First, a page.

For its musical Palm Sunday TV spectacular take on a Christian passion play – the theatrical retracing of the last days and hours in the life of Jesus –
The main activity was split between filmed segments, live performance – with those elements at times superimposed -- and a procession, covered as a news event, in which the cross made its way from the Super Dome to Woldenberg Park on the Mississippi River. It was there, on a multi-level stage – its towers suggesting those of a city and also echoing the lines of a riverboat parked nearby – that
Songs by a selection of late-20th and early 21st-century hitmakers, including Whitney Houston, Train, Hoobastank, Evanescence and Creed, were performed by a multi-ethnic, multi-genre cast that included, along with pillar of country Yearwood, telenovela (and “Telenovela”) star Jencarlos Canela as Jesus; hard-rock "American Idol" runner-up
Traditionally, religious stories have been remodeled to reflect the times in which the're told; there is nothing conceptually amiss with the re-setting, though the connections the script tried to draw between the Christ story and the post-Katrina "resurrection" of New Orleans, represented visually by the riverfront redevelopment that ringed the stage, felt convenient at best.
The filmed segments, which followed Jesus and his disciples from their entry into the city, by streetcar, through to Judas' betrayal and Jesus' arrest – cop cars pulling into the homeless encampment (not a real homeless encampment) that stood for the garden of Gethsemane -- were cleverly handled in some cases; Peter's guilty flight from the garden through an ordinary New Orleans neighborhood was perhaps the most felicitous use of the host city. Jesus' trial, with the crowd enlisted to chant "Crucify him!," took place not on film but onstage.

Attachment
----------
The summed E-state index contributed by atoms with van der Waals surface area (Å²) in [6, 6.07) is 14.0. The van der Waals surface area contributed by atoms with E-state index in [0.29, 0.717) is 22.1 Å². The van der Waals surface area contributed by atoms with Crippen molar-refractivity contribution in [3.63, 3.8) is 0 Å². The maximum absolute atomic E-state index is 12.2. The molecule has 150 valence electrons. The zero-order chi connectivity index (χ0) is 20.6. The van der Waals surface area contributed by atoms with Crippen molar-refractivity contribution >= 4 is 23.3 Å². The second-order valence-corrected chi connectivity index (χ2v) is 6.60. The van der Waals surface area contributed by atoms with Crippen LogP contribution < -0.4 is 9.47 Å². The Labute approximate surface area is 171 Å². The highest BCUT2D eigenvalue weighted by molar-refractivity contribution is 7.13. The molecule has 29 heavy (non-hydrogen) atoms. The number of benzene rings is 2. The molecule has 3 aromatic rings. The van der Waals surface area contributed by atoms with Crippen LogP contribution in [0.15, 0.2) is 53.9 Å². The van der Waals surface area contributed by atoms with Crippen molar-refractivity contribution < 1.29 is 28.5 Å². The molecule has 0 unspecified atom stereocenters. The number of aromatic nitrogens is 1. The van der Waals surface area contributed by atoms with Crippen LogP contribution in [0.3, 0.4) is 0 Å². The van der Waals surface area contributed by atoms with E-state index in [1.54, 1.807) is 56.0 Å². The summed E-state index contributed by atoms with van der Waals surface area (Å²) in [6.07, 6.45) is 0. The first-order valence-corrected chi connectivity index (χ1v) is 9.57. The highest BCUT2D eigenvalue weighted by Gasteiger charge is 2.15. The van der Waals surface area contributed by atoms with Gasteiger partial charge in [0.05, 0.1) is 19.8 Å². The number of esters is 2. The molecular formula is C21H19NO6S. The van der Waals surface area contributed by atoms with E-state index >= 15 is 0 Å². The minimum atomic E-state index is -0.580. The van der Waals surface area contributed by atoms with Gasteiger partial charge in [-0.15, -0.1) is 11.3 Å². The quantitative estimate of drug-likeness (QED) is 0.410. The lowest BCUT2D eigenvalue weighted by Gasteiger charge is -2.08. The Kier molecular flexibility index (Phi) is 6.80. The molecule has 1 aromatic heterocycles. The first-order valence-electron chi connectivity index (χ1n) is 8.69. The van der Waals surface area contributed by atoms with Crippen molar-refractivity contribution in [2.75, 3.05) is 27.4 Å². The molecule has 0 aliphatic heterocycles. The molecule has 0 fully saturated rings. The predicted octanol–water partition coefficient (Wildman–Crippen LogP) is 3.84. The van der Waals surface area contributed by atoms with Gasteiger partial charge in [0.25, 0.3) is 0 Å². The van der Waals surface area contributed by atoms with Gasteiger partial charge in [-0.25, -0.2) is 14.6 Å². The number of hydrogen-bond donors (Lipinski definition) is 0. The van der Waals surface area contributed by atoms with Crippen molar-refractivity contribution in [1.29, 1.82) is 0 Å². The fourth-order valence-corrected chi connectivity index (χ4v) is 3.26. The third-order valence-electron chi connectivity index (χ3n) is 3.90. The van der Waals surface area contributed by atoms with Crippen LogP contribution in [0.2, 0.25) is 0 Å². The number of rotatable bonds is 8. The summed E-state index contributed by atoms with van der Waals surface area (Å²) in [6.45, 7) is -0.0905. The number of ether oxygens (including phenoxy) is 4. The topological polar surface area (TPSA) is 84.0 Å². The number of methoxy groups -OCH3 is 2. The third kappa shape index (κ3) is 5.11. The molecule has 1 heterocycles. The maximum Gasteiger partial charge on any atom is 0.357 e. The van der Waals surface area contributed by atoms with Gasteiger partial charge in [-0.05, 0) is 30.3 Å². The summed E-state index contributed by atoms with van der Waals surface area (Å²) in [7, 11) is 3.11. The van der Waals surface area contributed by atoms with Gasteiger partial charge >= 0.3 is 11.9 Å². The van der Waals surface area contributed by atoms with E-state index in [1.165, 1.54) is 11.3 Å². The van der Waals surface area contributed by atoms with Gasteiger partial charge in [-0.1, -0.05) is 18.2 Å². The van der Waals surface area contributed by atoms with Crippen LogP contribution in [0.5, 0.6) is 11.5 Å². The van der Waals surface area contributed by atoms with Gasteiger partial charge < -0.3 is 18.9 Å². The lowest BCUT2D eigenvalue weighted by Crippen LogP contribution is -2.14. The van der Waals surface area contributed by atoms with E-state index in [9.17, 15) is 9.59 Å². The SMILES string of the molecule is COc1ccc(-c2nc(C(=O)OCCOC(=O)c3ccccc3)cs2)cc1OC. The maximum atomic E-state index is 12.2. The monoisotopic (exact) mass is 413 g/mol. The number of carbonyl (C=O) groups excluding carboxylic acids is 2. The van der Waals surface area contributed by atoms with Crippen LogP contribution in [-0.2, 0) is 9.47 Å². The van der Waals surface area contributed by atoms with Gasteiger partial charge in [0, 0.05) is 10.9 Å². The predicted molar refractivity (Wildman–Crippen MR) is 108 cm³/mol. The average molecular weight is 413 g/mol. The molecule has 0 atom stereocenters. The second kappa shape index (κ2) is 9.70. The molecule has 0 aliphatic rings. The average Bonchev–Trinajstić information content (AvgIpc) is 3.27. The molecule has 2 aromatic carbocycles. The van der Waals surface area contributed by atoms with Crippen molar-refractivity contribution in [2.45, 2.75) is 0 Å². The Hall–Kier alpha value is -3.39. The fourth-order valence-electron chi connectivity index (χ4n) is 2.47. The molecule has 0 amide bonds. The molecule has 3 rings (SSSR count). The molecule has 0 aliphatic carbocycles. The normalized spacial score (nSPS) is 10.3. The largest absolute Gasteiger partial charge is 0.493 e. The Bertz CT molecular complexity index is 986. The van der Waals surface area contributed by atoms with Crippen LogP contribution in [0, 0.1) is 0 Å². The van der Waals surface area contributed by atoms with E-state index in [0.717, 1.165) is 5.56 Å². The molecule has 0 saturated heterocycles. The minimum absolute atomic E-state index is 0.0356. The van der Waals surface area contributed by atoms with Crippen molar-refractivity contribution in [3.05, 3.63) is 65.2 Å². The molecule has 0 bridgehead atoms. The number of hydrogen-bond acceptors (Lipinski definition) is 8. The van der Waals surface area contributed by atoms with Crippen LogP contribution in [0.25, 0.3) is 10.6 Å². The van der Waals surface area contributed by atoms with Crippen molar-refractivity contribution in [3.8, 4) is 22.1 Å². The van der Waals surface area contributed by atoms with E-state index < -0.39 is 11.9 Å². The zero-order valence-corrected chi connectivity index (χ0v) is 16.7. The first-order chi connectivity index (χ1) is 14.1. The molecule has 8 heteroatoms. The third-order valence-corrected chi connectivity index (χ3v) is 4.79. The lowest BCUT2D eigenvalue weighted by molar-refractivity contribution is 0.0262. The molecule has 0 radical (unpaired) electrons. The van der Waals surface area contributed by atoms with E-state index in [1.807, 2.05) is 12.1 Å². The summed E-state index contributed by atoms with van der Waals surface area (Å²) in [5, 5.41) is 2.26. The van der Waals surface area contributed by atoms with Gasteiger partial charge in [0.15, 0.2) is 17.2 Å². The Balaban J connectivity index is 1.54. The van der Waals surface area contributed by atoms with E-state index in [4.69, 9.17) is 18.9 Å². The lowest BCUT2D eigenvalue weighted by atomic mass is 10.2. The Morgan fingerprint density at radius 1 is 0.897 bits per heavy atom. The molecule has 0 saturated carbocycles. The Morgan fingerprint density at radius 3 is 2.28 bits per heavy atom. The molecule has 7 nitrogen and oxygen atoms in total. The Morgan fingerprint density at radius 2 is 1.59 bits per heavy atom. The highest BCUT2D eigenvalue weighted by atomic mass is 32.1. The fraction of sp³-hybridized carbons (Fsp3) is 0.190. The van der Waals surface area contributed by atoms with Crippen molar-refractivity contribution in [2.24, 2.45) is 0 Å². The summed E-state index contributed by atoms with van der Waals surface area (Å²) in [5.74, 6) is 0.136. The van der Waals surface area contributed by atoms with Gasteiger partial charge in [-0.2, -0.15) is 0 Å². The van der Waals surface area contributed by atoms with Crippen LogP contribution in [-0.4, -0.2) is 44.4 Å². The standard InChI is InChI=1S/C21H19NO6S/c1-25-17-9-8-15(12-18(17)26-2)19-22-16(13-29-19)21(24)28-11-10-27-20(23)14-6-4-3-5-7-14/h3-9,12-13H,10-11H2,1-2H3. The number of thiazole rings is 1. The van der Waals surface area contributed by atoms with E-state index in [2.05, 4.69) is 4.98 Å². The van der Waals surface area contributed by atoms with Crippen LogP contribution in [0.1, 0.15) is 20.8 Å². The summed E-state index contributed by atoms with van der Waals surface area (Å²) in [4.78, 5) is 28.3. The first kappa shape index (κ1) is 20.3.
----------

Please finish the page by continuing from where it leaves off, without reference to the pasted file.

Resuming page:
With their lyrical vagueness and insistence on big feelings super-powerfully communicated, the inspirational, aspirational power-balladry and anthems of inner turmoil that made up the bulk of the soundtrack -- the stuff of "American Idol" and "The Voice," where many of these songs have been sung – proved at least superficially adaptable to the spiritual business at hand. (In some of these numbers, all you need to do is change "you" to "You.")
Much will depend therefore on whether or not you find it moving, hilarious, blasphemous, discordant or just plain weird that that Pilate and Jesus would reach toward "Mad Max: Beyond Thunderdome" and "We Don't Need Another Hero" to mark their meeting, followed by Pilate's solo, Tears for Fears' "Mad World."
Still, for many viewers, and, one would guess, for most of the people that turned out in New Orleans, the mere fact of the program's existence will outweigh any concerns about its quality; it will be enough that a cross was carried through the streets, and that Jesus got prime-time coverage on a broadcast network. I wouldn't argue with anyone's emotional or spiritual reaction to "The Passion," anymore than I would argue with their love for these singers or these songs, in whatever proportion they worked on you. Many in the crowd were visibly moved; that's not anything a critic can review.
The climax of the story, the suffering that gives the passion its Latin-rooted name, in which Jesus is mocked and flogged and driven through the streets toward his crucifixion was jumped over here – this was a feel-good passion, overall -- with the action proceeding from "Mad World" straight to a resurrected Christ, singing Katy Perry's "Unconditionally" from atop the Westin New Orleans Canal Place many stories above the crowd below.
Adams, supported by the Preservation Hall Jazz Band, closed the show with "When the Saints Go Marching In." After an hour and 57 minutes, the actual music of New Orleans made a most welcome appearance.